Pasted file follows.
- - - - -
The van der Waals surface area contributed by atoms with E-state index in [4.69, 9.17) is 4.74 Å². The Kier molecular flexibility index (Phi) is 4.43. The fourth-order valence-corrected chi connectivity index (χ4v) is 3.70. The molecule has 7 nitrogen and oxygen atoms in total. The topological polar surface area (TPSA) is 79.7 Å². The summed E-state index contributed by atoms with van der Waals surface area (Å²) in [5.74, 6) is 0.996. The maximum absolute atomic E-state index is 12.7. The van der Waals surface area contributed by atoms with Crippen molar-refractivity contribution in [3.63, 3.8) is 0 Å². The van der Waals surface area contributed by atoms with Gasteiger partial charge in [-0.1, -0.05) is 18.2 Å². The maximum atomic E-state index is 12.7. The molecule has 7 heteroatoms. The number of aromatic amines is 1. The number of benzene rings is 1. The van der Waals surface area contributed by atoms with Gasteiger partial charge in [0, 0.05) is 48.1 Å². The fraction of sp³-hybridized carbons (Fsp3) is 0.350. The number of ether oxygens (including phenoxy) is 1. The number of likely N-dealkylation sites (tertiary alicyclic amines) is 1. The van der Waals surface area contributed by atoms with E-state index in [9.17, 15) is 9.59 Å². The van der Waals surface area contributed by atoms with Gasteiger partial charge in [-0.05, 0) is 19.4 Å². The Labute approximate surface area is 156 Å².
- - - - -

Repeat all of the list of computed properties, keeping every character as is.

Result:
The van der Waals surface area contributed by atoms with E-state index in [4.69, 9.17) is 4.74 Å². The Kier molecular flexibility index (Phi) is 4.43. The fourth-order valence-corrected chi connectivity index (χ4v) is 3.70. The molecule has 7 nitrogen and oxygen atoms in total. The topological polar surface area (TPSA) is 79.7 Å². The summed E-state index contributed by atoms with van der Waals surface area (Å²) in [5.74, 6) is 0.996. The maximum absolute atomic E-state index is 12.7. The van der Waals surface area contributed by atoms with Crippen molar-refractivity contribution in [3.63, 3.8) is 0 Å². The van der Waals surface area contributed by atoms with Gasteiger partial charge in [-0.1, -0.05) is 18.2 Å². The maximum atomic E-state index is 12.7. The molecule has 7 heteroatoms. The number of aromatic amines is 1. The number of benzene rings is 1. The van der Waals surface area contributed by atoms with Gasteiger partial charge in [0, 0.05) is 48.1 Å². The fraction of sp³-hybridized carbons (Fsp3) is 0.350. The number of ether oxygens (including phenoxy) is 1. The number of likely N-dealkylation sites (tertiary alicyclic amines) is 1. The van der Waals surface area contributed by atoms with E-state index in [9.17, 15) is 9.59 Å². The van der Waals surface area contributed by atoms with Gasteiger partial charge in [-0.05, 0) is 19.4 Å². The Labute approximate surface area is 156 Å².